My niece’s response to my photo was particularly poignant.  “I love how you randomly Snap me!” was her text response.  We all feel loved when we know we’re thought of, now don’t we?

And if that’s “impersonal,” then I’ll take impersonal any day of the week, man.




blue hair

I have always understood “bluehairs” to be a pejorative term for old ladies.  From whence did this disparaging term arise?  Equating white hair with blue doesn’t make much sense to me.  Does this have something to do with poor hair coloring jobs performed by questionable salons upon the white hair of seniors?  And why doesn’t this disparaging term seem to apply to men?

In my quest for elucidation on the subject, I checked a few online dictionaries.  (My real dictionaries are languishing in boxes in my parents’ garage about 3½ hours’ drive down the interstate.  I miss my doorstop pals.)


Webster’s online dictionary completely omits the terms “bluehair” and “bluehairs,” leading one to believe that the word is too controversial for that website’s conservative sensibilities.

Citing to Richard Spears’ Dictionary of American Slang and Colloquial Expressions (4th ed.), provides no hint of word origin, simply defining the term as “an old lady, especially one whose hair is tinted blue.”  I still don’t understand why an old lady, or anyone for that matter, would want to tint his or her hair blue.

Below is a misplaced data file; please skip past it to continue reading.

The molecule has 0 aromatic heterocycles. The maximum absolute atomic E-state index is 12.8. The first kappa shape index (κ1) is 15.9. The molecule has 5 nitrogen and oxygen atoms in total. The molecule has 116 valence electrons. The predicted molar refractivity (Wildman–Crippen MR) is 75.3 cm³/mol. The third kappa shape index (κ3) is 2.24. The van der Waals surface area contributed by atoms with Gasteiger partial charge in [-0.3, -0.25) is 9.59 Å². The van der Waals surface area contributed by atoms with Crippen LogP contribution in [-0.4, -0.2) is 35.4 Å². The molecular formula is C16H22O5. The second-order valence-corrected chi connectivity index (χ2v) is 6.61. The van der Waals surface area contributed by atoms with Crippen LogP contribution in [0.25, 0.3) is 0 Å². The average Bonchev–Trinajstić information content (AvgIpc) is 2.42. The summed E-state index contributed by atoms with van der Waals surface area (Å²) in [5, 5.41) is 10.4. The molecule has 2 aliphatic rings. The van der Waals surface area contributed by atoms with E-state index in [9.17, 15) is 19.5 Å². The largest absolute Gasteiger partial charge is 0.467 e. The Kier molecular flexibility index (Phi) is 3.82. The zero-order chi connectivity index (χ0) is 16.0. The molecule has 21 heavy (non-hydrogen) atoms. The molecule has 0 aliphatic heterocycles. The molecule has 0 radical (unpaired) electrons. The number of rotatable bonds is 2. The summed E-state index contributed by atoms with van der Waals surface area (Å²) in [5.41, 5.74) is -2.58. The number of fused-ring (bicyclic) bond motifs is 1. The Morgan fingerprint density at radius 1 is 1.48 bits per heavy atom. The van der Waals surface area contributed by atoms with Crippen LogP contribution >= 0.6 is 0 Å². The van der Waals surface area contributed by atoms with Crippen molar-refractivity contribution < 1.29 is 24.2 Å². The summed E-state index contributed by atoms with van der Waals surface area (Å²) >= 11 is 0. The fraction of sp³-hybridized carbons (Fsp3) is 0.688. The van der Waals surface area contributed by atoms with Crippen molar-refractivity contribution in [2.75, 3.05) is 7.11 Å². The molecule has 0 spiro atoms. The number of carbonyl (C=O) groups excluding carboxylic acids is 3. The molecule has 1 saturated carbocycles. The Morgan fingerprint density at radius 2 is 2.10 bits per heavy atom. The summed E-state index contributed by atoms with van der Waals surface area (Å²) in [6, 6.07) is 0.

The Urban Dictionary offers multiple possible definitions of the term; one that provides a bit more insight is “an old person, but especially a slick, well-dressed retiree that still thinks that they have it going on.”

Now we’re getting somewhere.  Although I continue to remain ignorant regarding the connection between the color blue and the forelocks of our esteemed elders, I am starting to see that the disparaging nature of the term “bluehairs” has more to do with attitude than pigment.

Now, some of Urban Dictionary’s suggested usage examples refer to the term in the context of little old ladies with poor driving habits and stature that has shrunk to the point that only their blue hair is visible above the steering wheel.  That is a rather low blow, don’t you think?  It doesn’t take a psychoanalyst to figure out that our fear of aging has reduced us to the point of belittling those whose physical features so clearly exclude them from the American worshipful cult of youth.

Fear of aging is just one piece of the puzzle, however.  I can’t help thinking that perhaps the use of negative-sounding terms to describe senior citizens betrays a bit of “longevity envy.”  With everything from the environment to politics going to hell, we doubt that we ourselves will ever make it to the proud ranks of octogenarians, nonagenarians and centenarians.

word freak

In his book Word Freak (arguably the best book ever written about the subculture of tournament Scrabble), Stefan Fatsis bemoans the fact that, early in his Scrabble tournament career, he was soundly trounced again and again by the “blue hairs” of the circuit.  Fatsis’ use of the term could be interpreted as a way of feeling better about ourselves by resorting to put-downs of those with greater experience who give the lie to the conventional wisdom that younger is better.